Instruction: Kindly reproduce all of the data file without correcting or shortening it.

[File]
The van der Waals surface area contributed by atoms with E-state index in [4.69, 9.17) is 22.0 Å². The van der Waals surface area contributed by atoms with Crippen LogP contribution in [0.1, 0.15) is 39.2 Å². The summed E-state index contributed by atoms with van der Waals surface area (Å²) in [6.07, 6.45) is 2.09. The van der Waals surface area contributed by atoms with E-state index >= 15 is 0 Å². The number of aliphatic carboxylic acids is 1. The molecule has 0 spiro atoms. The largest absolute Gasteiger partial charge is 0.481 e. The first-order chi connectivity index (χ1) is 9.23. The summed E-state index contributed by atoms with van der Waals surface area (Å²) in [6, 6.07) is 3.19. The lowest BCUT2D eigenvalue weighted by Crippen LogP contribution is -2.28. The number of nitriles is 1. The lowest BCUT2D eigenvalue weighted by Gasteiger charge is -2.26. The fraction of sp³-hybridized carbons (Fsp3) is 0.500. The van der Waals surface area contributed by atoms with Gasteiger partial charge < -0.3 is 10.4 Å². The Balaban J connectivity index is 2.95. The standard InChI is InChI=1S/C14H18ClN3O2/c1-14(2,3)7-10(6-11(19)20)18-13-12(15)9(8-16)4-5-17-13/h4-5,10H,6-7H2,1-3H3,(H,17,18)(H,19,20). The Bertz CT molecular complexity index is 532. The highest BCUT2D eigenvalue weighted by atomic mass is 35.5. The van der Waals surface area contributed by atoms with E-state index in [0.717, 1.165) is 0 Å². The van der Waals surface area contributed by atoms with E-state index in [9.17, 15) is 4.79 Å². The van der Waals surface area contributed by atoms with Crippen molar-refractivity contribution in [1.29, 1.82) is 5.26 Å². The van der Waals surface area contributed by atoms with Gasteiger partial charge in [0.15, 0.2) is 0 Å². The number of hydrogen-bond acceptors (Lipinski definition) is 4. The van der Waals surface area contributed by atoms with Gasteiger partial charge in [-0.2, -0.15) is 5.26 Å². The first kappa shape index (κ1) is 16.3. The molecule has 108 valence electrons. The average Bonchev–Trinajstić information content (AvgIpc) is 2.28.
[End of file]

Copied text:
The van der Waals surface area contributed by atoms with E-state index in [4.69, 9.17) is 22.0 Å². The van der Waals surface area contributed by atoms with Crippen LogP contribution in [0.1, 0.15) is 39.2 Å². The summed E-state index contributed by atoms with van der Waals surface area (Å²) in [6.07, 6.45) is 2.09. The van der Waals surface area contributed by atoms with E-state index >= 15 is 0 Å². The number of aliphatic carboxylic acids is 1. The molecule has 0 spiro atoms. The largest absolute Gasteiger partial charge is 0.481 e. The first-order chi connectivity index (χ1) is 9.23. The summed E-state index contributed by atoms with van der Waals surface area (Å²) in [6, 6.07) is 3.19. The lowest BCUT2D eigenvalue weighted by Crippen LogP contribution is -2.28. The number of nitriles is 1. The lowest BCUT2D eigenvalue weighted by Gasteiger charge is -2.26. The fraction of sp³-hybridized carbons (Fsp3) is 0.500. The van der Waals surface area contributed by atoms with Gasteiger partial charge < -0.3 is 10.4 Å². The Balaban J connectivity index is 2.95. The standard InChI is InChI=1S/C14H18ClN3O2/c1-14(2,3)7-10(6-11(19)20)18-13-12(15)9(8-16)4-5-17-13/h4-5,10H,6-7H2,1-3H3,(H,17,18)(H,19,20). The Bertz CT molecular complexity index is 532. The highest BCUT2D eigenvalue weighted by atomic mass is 35.5. The van der Waals surface area contributed by atoms with E-state index in [0.717, 1.165) is 0 Å². The van der Waals surface area contributed by atoms with E-state index in [9.17, 15) is 4.79 Å². The van der Waals surface area contributed by atoms with Crippen molar-refractivity contribution in [1.29, 1.82) is 5.26 Å². The van der Waals surface area contributed by atoms with Gasteiger partial charge in [0.15, 0.2) is 0 Å². The number of hydrogen-bond acceptors (Lipinski definition) is 4. The van der Waals surface area contributed by atoms with Gasteiger partial charge in [-0.2, -0.15) is 5.26 Å². The first kappa shape index (κ1) is 16.3. The molecule has 108 valence electrons. The average Bonchev–Trinajstić information content (AvgIpc) is 2.28.